Suffice it to say that Year No. 3 under Petrino brings with it some heavy-duty expectations. This will be his most talented team, his most experienced team, and the schedule turns a little bit in the Hogs’ favor.

Arkansas could start the season ranked in the top 20 of the preseason poll, something the Hogs haven’t done since 1999.

Junior quarterback Ryan Mallett returns as one of the most feared passers in the country, and the arsenal of playmakers surrounding him is as stocked as any Petrino has ever coached.

If the defense comes through, it could be a season to remember in Fayetteville.

Granted, that’s a big if when you look at the Hogs’ defensive numbers from the past two seasons, but Petrino is confident they will be improved on that side of the ball.

Petrino talked about his defense and a lot more in a recent Q&A I did with him heading into the spring. The Hogs open practice on March 30 and play their spring game on April 24:

Even though Mallett’s going to be sidelined this spring with the broken bone in his left foot, how important are these next three or four months for him if he’s going to become a truly great quarterback?

Bobby Petrino: The one thing you know he’ll do is work real hard at it. He just won’t get the 15 practices in, but should be good to go for all the summer work. He’ll certainly be in the classroom doing everything he needs to do to get ready and take that next step.

What gives you hope that your defense will be better next season and more consistent?

BP: We’ve recruited hard the last two years on defense and really tried to address issues in the secondary and the defensive front. So I think we’re going to be more talented and more physical on defense this year. We have to tackle better, and we have to stop the explosive plays. That’s what really hurt our defense a year ago. We would play good and play good and then give up a big play.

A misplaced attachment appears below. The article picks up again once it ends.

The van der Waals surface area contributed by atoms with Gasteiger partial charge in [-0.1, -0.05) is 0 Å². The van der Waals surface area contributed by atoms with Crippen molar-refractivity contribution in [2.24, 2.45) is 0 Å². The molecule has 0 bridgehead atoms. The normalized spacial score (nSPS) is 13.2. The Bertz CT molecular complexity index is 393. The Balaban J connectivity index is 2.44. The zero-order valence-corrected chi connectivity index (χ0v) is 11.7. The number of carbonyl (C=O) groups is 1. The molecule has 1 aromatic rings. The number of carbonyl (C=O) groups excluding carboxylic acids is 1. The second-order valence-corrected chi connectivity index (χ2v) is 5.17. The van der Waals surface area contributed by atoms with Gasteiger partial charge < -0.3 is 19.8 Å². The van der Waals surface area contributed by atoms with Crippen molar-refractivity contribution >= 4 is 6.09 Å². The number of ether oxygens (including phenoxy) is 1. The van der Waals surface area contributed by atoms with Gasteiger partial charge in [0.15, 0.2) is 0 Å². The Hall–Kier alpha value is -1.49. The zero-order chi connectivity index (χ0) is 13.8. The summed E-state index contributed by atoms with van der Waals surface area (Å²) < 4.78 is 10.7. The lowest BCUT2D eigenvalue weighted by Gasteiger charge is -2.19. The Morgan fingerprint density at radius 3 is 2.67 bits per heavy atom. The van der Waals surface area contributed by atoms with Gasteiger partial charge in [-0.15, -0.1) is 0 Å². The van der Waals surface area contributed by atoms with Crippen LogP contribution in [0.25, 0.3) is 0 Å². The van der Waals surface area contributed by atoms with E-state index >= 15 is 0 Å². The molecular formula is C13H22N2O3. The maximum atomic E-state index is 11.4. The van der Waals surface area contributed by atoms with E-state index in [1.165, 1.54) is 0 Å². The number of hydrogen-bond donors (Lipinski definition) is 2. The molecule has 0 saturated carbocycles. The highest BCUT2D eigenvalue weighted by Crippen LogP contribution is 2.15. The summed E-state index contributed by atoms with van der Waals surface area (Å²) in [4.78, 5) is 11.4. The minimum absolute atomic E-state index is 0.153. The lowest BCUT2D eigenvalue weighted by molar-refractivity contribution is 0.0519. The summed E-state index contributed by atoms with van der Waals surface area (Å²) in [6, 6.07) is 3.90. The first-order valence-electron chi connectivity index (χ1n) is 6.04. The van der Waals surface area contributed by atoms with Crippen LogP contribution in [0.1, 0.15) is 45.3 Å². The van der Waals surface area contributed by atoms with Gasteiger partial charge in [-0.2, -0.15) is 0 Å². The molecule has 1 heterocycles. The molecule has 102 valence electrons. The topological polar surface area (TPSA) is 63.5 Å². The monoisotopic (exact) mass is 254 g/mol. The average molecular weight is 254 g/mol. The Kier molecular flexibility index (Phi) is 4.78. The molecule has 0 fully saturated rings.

Sort of like the Alabama game last season when you were within a touchdown in the third quarter and then give up an 80-yard touchdown pass?

BP: Our defense had played great, and they hit an 80-yard touchdown. And we’re right there. We just don’t make the play on the ball. So we’ve got to do a better job of playing the ball in the air and just stopping the big plays. The deep play-actions and screens are what hurt our defense more than anything.

How important is getting Isaac Madison back at cornerback after he missed all last season with a knee injury?

BP: He’ll be back and is doing real well (with his recovery). That was a huge loss for us because he’s our fastest, most experienced, smartest secondary player. He should be back at full speed and ready to go. He’s doing everything right now. I’m not sure I’ll let him do the contact part of spring ball. He’ll do everything else.

How would you assess the rest of your defense?

BP: Our defensive front will be good, and we’ll have depth. We’ve got [Jake] Bequette coming back and Damario Ambrose and Tenarius Wright at the defensive ends and then inside a lot of guys with a lot of experience coming back with [Zach] Stadther and D.D. Jones, Pat Jones, [Lavunce] Askew and [Alfred] Davis. All those guys have played a bunch of football, which is new. We haven’t had guys who’ve played a bunch of football before. At linebacker, I’m a little concerned about depth. That’s been an area where we’ve been hurt by a lack of depth. We have to have a good spring in developing depth at linebacker, but we do have a lot of experience in Freddy Burton and Jerry Franklin. Jerry has started every game since I’ve been here, and he’s just a junior. But I am worried behind those guys.